The six pamphlets that make up the next installment of A Colony in Crisis bring to the fore of this project a number of pressing concerns about the kind of knowledge about life under slavery that can be gleaned from the colonial archive.
Written by an unnamed ship captain preparing to return to Cap Français, this letter recounts the violence that has consumed Saint-Domingue during various revolts, and the beginning of the Haitian Revolution. The author intimates the numerous ways the Whites and Creole planters retaliated against the enslaved and other people of color through various acts of torture and extermination tactics.
This is a speech by the Mayor of Port-au-Prince delivered before an audience of white colonists, free people of color, and military men on October 23, 1791, which hereby eliminated all distinction between race and social status, naming every man simply “citizen.”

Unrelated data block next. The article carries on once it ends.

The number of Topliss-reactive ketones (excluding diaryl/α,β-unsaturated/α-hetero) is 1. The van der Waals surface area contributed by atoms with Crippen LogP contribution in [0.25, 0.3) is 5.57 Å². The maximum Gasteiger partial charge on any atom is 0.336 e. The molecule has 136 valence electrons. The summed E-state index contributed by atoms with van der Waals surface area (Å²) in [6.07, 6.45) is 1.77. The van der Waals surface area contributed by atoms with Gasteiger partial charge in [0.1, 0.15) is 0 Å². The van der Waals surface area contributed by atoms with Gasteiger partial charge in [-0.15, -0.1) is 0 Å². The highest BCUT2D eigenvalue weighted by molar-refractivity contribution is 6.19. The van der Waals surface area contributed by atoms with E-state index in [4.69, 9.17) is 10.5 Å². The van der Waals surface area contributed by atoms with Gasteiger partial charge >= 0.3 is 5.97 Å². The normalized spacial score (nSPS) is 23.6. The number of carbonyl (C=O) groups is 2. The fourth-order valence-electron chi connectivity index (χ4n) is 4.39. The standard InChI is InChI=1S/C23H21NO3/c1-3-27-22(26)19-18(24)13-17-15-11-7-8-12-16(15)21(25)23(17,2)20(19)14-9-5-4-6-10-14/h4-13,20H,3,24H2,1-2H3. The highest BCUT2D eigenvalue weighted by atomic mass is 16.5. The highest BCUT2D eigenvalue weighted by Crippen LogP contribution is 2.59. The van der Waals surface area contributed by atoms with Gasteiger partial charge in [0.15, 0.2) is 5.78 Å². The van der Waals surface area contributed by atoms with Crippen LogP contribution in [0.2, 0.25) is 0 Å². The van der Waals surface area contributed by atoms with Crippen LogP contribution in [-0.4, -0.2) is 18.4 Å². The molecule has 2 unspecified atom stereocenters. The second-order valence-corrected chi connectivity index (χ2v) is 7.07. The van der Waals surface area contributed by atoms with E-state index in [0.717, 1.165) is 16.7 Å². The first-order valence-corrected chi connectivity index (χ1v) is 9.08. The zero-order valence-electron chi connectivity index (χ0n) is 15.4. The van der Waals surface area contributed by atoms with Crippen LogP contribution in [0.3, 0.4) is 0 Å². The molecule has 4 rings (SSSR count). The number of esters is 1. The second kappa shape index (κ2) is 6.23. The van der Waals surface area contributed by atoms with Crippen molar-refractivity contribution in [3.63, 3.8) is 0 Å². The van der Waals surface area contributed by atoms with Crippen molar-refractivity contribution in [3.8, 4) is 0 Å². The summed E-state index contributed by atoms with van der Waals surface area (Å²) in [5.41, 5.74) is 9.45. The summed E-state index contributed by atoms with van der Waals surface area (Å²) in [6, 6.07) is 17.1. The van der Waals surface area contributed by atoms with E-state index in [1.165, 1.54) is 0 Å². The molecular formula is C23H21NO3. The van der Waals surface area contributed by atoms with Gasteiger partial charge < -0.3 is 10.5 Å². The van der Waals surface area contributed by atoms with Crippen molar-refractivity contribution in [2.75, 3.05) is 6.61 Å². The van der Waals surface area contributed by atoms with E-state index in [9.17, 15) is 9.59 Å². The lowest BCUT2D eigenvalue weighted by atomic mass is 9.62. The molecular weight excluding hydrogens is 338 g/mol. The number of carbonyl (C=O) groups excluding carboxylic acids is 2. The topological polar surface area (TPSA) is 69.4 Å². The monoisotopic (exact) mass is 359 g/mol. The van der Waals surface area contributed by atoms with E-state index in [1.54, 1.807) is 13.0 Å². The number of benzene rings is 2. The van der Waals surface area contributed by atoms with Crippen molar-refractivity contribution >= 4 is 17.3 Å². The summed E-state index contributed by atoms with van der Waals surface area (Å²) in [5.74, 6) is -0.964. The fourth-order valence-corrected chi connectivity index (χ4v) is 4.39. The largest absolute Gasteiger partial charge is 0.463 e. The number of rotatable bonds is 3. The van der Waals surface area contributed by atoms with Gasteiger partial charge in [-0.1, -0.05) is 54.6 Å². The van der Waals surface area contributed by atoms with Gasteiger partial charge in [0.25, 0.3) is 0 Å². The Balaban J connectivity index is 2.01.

These Reflections on the Code Noir challenge the National Assembly’s stance on slavery and, the code in general The Society of the Friends of Blacks implores the Assembly to abolish the slave trade in its entirety, but not slavery itself, which they see as a given.
Delivered by the likes of Julien Raimond, Vincent Ogé, and others, this Request and Petition narrated a long history of legal discrimination of Free People of Color in Colonial Saint-Domingue.This petition calls for political enfranchisement and representation of Free People of Color in the Colonial Assembly as a way of countering a long history of racial discrimination.
This response from the Deputies of Manufactures and Commerce of France to MM. de Cocherel and de Reynaud offers a detailed rebuttal to the Colonial Deputies’ claims that the French government and National Commerce perpetuated famine in Saint-Domingue. This later section provides evidence as to how MM. de Cocherel and de Reynaud misled the French government with regard to the merchants’ commercial activity on the island.
This is an excerpt from a civil case against Pierre Lesens, the captain of the slave ship La Furieuse. Apart from the charges against Lesens, this report chronicles portions of the Middle Passage where captives were transported as slaves to various trading posts only to finally land in the colony of Saint-Domingue.